We are not exactly short on downers right now. Betwixt the anxiety over loved ones held God-knows-where in Gaza, loved ones lost, family members serving in the army, and the emotional challenges of having to relocate to unfamiliar pastures, there is the simple concrete dome scratcher of how to make a living.
The way ahead, at least in the short term, seems to be littered with obstacles of varying degrees of logistical difficulty. And, even with all the wonderful, heartwarming kindness of simple folk offering their time, skills, and talent, and generally covering their concomitant costs themselves, with a little help from the official state and local institutions too, these are tough existential times.
Evacuees from North and South
Jerusalem hotels, for example, are now filled with evacuees from the South and the North. And while the municipality and other organizations are providing some basic services, and others, such as artists generously proffer talents and facilities to keep the temporary domestic refugees engaged, there is nothing like full-time work to keep one out of mischief and suitably buoyant.
Elishama Rabinovich certainly subscribes to that line of active thought. He is one of the evacuees whom the municipality managed to help along the financial and emotional road by putting him in touch with a local employer with a vacancy. In quieter times, although for the long-suffering residents of Sderot that is certainly a relative epithet, Rabinovich makes a living in the catering sector. But, once he and his wife and young daughter were safely ensconced at the Olive Tree Hotel, he felt he needed to get out and about and get his nose back to the grindstone.
According to the Jerusalem Municipality spokesperson, Mayor Moshe Lion was keen to kick-start plans to breathe new life into the city, as many Jerusalemites initially opted to steer clear of any potential security dangers by staying at home. Businesses across town were either left completely bereft of personnel or simply did not have much in the way of work or raw materials, as suppliers and clients alike went into shutdown mode.
“Local businesses are the heartbeat of Jerusalem, and their contribution to its financial strength and prosperity is very significant,” Lion declared. “As such, we are helping business owners to cope with the challenges all along the road. These are some of the steps we have taken in light of the [security] situation, to enable them to continue to grow and develop. With mutual responsibility and the Jerusalem spirit – together we will triumph!”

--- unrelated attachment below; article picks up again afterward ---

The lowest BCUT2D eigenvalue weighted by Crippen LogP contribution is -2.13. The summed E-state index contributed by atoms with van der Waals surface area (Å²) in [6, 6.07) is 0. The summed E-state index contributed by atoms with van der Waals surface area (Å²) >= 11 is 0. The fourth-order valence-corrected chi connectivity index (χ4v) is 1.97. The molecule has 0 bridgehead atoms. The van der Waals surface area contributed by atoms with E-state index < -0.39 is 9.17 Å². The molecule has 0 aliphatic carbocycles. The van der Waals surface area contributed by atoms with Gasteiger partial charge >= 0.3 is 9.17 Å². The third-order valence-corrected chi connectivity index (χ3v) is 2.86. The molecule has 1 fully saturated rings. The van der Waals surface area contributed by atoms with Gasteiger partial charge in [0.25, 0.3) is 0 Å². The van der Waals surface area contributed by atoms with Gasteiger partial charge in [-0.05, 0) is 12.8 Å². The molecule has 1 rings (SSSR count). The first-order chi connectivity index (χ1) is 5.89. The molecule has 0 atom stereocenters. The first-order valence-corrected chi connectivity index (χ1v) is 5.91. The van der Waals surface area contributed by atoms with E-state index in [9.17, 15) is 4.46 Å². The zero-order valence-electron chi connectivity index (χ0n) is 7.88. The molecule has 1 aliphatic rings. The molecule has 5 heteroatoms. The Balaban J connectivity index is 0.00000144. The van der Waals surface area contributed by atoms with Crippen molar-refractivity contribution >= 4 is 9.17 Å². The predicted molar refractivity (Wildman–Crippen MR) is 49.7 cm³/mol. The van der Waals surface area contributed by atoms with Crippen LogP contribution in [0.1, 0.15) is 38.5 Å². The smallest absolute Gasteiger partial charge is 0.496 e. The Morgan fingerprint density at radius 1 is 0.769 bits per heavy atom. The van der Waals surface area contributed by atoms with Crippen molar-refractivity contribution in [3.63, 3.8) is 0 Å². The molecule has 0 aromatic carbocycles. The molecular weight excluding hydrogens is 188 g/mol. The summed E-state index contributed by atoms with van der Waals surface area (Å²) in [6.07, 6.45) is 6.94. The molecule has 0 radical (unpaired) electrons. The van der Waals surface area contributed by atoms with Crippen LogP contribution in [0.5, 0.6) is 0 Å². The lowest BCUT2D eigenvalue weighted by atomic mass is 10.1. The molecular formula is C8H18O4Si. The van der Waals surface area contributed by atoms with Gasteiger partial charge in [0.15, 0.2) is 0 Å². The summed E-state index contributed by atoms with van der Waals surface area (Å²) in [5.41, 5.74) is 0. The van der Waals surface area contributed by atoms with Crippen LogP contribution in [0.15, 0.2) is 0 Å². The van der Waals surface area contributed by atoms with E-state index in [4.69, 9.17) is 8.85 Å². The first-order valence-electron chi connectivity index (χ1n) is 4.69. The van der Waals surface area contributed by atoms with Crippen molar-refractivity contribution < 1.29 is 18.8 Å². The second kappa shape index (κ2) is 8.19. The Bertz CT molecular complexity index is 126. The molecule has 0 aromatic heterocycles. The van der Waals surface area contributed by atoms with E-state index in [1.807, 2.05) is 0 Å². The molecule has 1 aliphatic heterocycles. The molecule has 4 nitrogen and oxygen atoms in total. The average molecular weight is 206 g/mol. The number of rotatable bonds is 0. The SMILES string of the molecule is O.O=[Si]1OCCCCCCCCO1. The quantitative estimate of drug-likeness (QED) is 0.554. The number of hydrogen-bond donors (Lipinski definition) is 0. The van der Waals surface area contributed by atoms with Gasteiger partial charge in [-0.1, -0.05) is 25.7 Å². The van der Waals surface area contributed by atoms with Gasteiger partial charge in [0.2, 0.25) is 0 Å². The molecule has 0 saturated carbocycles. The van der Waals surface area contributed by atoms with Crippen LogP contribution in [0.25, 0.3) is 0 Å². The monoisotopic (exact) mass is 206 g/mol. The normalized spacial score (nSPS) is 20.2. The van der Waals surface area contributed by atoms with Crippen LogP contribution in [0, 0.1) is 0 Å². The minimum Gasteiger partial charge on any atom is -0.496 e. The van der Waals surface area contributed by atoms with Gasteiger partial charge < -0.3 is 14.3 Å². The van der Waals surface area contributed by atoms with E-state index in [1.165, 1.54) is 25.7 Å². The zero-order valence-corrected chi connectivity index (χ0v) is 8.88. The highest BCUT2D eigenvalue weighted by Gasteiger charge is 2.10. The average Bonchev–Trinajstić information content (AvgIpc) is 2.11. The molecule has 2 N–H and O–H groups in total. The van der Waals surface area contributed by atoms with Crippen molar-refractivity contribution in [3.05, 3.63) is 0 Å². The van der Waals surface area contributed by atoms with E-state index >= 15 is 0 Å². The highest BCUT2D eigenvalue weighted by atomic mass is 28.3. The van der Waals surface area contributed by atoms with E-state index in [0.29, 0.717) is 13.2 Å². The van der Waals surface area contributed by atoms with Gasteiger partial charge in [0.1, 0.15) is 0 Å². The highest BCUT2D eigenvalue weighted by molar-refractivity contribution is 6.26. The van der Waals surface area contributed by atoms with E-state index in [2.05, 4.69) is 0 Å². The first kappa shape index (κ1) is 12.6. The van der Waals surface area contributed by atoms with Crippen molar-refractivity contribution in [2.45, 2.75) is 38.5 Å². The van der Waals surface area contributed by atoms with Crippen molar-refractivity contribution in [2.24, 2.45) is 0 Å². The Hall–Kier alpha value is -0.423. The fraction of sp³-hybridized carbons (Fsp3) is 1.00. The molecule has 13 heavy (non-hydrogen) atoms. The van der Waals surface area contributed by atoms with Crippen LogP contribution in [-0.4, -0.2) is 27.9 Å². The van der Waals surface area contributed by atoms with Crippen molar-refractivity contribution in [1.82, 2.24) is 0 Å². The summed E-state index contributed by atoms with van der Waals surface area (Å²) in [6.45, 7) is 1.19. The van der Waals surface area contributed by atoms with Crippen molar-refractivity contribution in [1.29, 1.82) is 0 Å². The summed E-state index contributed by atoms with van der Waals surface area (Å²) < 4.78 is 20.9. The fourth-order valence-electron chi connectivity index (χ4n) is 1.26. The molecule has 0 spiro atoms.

Strong and stirring words, indeed. But how does that mayoral performance translate into cold hard comforting facts on the bread-winning ground?
If Rabinovich is anything to go by, the municipality is doing very nicely, thank you. After spending a week with his in-laws in Beit Shemesh, followed by another week with his own parents up north, Rabinovich and his family decided to take up the offer to move to a hotel in Jerusalem, along with other evacuees from Sderot.
“We needed to have our own space, and I thought the chances of finding employment in Jerusalem would be much better,” Rabinovich surmised. That turned out to be a pretty good hunch, even though finances were not the primary objective.
“I didn’t know how things would progress in terms of state financial support or how long that would take,” he observes. Not that he was down to his last shekel.
“My employer [in Sderot] paid me my regular salary at the end of October,” he notes. That was pretty generous of the boss. “That was after almost a whole month when I didn’t work at all.”
But Rabinovich doesn’t appear to be the type to sit around and just count his blessings. “I didn’t look for employment mainly to make some money. It was to refresh my spirit.” That worked out pretty well, and in double quick time. A day after the Rabinoviches moved into the hotel, he encountered the folks from the municipality’s Reshut Hata’asuka (Employment Authority). “I saw them sitting in the lobby and asked them what they were doing. They told me they were there to help people find jobs in Jerusalem. The next day, the woman there gave me the phone number of the manager of a supermarket, and the day after that I started working there.” Good to know, especially these dark days, that some things do work out.
And, in a moving event, Mayor Lion met up with evacuee Sderot parking enforcement officer Meir Gabai, whose daughter was killed in the conflict, after Gabai found temporary employment in Jerusalem.
Lion springs into action
The municipal spokesperson advised me that Lion sprang into action just as soon as he could, looking to gain a good handle on the street-level wartime situation and to see how the municipality could best help local enterprises weather the storm. That includes downtown cafés that were left short on both fronts – clientele and personnel.
“Jerusalem Mayor Moshe Lion met today with some 120 business owners from Jerusalem,” went the official statement released on October 25. “The aim is to maintain a dialogue about the impact of the security situation on businesses in the city and to listen to the different needs of the business owners. These discussions also highlighted the challenges faced by the economy of Jerusalem in light of the situation.”
The statement noted that senior municipal officials also attended the meeting, led by municipal director general Itzik Lari, “in order to provide a system-wide solution for the various needs.” It goes on to say that “at the start of the war, the mayor issued a directive to revoke all the various levies charged to business owners, with a view to providing some immediate relief for local businesses.”
The Jerusalem spirit